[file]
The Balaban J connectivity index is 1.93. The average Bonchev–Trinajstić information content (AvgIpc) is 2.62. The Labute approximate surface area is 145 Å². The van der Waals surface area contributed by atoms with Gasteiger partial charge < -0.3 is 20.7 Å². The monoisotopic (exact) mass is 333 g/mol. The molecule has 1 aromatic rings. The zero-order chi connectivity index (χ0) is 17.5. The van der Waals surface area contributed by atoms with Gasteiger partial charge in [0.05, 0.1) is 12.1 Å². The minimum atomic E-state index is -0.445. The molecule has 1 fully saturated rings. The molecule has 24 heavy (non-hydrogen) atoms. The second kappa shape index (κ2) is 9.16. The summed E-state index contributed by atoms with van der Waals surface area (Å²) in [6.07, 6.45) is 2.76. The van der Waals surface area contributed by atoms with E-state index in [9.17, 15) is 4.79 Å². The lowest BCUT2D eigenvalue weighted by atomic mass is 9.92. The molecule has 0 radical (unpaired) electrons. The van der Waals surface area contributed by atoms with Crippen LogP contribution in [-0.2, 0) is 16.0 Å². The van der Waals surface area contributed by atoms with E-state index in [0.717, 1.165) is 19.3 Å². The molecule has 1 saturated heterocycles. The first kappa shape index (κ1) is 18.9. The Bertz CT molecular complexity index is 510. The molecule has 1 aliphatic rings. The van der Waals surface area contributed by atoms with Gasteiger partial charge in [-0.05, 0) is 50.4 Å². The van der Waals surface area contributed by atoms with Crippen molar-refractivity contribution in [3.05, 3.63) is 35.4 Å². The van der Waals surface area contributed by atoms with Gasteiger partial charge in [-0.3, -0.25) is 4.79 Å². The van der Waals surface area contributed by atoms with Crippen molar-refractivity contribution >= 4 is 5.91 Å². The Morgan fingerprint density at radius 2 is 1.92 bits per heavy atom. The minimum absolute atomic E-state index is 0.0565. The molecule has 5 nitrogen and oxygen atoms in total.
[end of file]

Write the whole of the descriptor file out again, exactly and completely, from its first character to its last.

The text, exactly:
The Balaban J connectivity index is 1.93. The average Bonchev–Trinajstić information content (AvgIpc) is 2.62. The Labute approximate surface area is 145 Å². The van der Waals surface area contributed by atoms with Gasteiger partial charge < -0.3 is 20.7 Å². The monoisotopic (exact) mass is 333 g/mol. The molecule has 1 aromatic rings. The zero-order chi connectivity index (χ0) is 17.5. The van der Waals surface area contributed by atoms with Gasteiger partial charge in [0.05, 0.1) is 12.1 Å². The minimum atomic E-state index is -0.445. The molecule has 1 fully saturated rings. The molecule has 24 heavy (non-hydrogen) atoms. The second kappa shape index (κ2) is 9.16. The summed E-state index contributed by atoms with van der Waals surface area (Å²) in [6.07, 6.45) is 2.76. The van der Waals surface area contributed by atoms with E-state index in [9.17, 15) is 4.79 Å². The lowest BCUT2D eigenvalue weighted by atomic mass is 9.92. The molecule has 0 radical (unpaired) electrons. The van der Waals surface area contributed by atoms with Crippen LogP contribution in [-0.2, 0) is 16.0 Å². The van der Waals surface area contributed by atoms with E-state index in [0.717, 1.165) is 19.3 Å². The molecule has 1 saturated heterocycles. The first kappa shape index (κ1) is 18.9. The Bertz CT molecular complexity index is 510. The molecule has 1 aliphatic rings. The van der Waals surface area contributed by atoms with Gasteiger partial charge in [-0.05, 0) is 50.4 Å². The van der Waals surface area contributed by atoms with Crippen molar-refractivity contribution in [3.05, 3.63) is 35.4 Å². The van der Waals surface area contributed by atoms with Gasteiger partial charge in [-0.3, -0.25) is 4.79 Å². The van der Waals surface area contributed by atoms with Crippen molar-refractivity contribution >= 4 is 5.91 Å². The Morgan fingerprint density at radius 2 is 1.92 bits per heavy atom. The minimum absolute atomic E-state index is 0.0565. The molecule has 5 nitrogen and oxygen atoms in total.